Humility is one of those things that I know is good for me but also one of those things that is so hard to put into practice. Our culture regularly drives us to “be number one!” Many of us have jobs that require an annual review in which we sum up all of the great things we did through the year.
And yet, humility is a foundational characteristic that is supposed to make up the Christian life. It is the quality Christ exuded when taking on humanity and dying on a cross. If Christians are supposed to make his character our own, then humility needs to be near the top of our own list of character development. For our own growth, humility begins with a proper recognition of our place in the universe. Isaiah 66:1-2 says:
“Heaven is my throne,
and the earth is my footstool.
Where is the house you will build for me?
Where will my resting place be?
Has not my hand made all these things,
and so they came into being?”
declares the Lord.
“These are the ones I look on with favor:
those who are humble and contrite in spirit,
and who tremble at my word.
Since God is the creator of the cosmos, what can we possibly bring to the table? Those questions are rhetorical. Our planet is a mere footstool for God (and the feet were not a clean and honorable part of the body in the Ancient Near East, which is why Peter freaked out when Jesus tried to wash the disciples’ feet). God doesn’t want us to feel down and depressed about how insignificant we are. This is, however, a call to recognize the greatness and grandness of God. A high view of God puts us on the right path to humility.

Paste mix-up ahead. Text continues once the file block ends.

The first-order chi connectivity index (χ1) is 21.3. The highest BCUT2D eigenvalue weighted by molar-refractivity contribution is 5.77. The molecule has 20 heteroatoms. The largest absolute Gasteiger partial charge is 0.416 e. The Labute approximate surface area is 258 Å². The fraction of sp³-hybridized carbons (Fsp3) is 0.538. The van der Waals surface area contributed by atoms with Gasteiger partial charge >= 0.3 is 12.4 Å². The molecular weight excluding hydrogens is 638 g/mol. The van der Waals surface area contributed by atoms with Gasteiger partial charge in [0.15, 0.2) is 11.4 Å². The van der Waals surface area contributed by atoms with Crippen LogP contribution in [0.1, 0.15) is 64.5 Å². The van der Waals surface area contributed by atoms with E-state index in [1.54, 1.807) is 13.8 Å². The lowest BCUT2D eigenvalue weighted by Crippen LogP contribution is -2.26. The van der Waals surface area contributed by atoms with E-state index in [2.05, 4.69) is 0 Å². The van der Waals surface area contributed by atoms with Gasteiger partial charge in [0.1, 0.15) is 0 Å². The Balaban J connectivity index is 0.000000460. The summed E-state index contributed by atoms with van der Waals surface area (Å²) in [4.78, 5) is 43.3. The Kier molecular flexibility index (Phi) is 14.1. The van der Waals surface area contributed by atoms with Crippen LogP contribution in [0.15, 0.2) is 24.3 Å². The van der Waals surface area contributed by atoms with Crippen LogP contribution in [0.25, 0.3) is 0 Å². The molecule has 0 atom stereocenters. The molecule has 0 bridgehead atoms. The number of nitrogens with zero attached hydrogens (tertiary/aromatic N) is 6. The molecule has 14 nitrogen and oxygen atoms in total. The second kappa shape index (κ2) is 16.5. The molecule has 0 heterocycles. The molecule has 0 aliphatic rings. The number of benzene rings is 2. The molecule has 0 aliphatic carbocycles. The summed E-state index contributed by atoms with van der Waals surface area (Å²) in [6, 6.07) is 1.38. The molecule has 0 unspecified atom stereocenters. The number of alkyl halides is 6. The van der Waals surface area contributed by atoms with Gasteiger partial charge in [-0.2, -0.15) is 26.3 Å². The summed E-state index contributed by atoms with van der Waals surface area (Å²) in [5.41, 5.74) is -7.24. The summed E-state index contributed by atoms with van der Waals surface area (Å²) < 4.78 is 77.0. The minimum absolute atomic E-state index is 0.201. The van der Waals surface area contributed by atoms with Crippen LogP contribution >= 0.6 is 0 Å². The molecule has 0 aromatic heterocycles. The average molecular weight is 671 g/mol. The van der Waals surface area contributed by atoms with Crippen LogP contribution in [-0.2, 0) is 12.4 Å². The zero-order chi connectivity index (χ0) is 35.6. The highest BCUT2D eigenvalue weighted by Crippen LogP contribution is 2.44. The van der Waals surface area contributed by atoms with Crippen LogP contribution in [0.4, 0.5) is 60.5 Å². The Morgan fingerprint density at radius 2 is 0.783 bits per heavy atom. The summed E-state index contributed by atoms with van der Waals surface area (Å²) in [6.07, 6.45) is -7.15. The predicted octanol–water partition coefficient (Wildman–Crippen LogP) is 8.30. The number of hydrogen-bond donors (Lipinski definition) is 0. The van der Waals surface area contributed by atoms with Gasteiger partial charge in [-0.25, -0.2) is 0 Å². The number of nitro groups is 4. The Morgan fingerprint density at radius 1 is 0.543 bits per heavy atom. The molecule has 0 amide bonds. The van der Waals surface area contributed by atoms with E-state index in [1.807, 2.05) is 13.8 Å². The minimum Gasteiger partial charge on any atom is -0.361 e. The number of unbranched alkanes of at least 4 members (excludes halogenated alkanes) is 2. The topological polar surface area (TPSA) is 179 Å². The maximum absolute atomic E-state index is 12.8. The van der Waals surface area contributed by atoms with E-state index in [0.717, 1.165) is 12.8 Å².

One we get that human/divine relationship understood, the next step is to look in the mirror and not think better of ourselves than we ought. Luke tells a story of Jesus in Luke 14:
One Sabbath, when Jesus went to eat in the house of a prominent Pharisee, he was being carefully watched…. When he noticed how the guests picked the places of honor at the table, he told them this parable: “When someone invites you to a wedding feast, do not take the place of honor, for a person more distinguished than you may have been invited.
If so, the host who invited both of you will come and say to you, ‘Give this person your seat.’ Then, humiliated, you will have to take the least important place. But when you are invited, take the lowest place, so that when your host comes, he will say to you, ‘Friend, move up to a better place.’ Then you will be honored in the presence of all the other guests. For all those who exalt themselves will be humbled, and those who humble themselves will be exalted.”
There’s a practical wisdom to Jesus’s words. It’s FAR better to choose humility than to have someone else thrust humility upon you! Don’t get so big-headed you think more highly of yourself than you ought. Instead, choose lowness and, if other people exalt you – score! If not, you’re no worse for the wear and can avoid the walk of shame when someone tells you you’re in a place for someone more important.
Finally, humility involves building others up. Paul writes in Philippians 2:
Do nothing out of selfish ambition or vain conceit. Rather, in humility value others above yourselves, not looking to your own interests but each of you to the interests of the others.
I would also contend that part of looking out for the interests of others includes not taking credit for an idea or action from another. Give proper credit where credit is due.
We’re not looking for false humility. That’s just pride in disguise. But a genuinely humble person who recognizes her place before God, who accurately sees himself in the mirror, and who honestly seeks to build up others, will be the kind of person who reflects the character of Christ.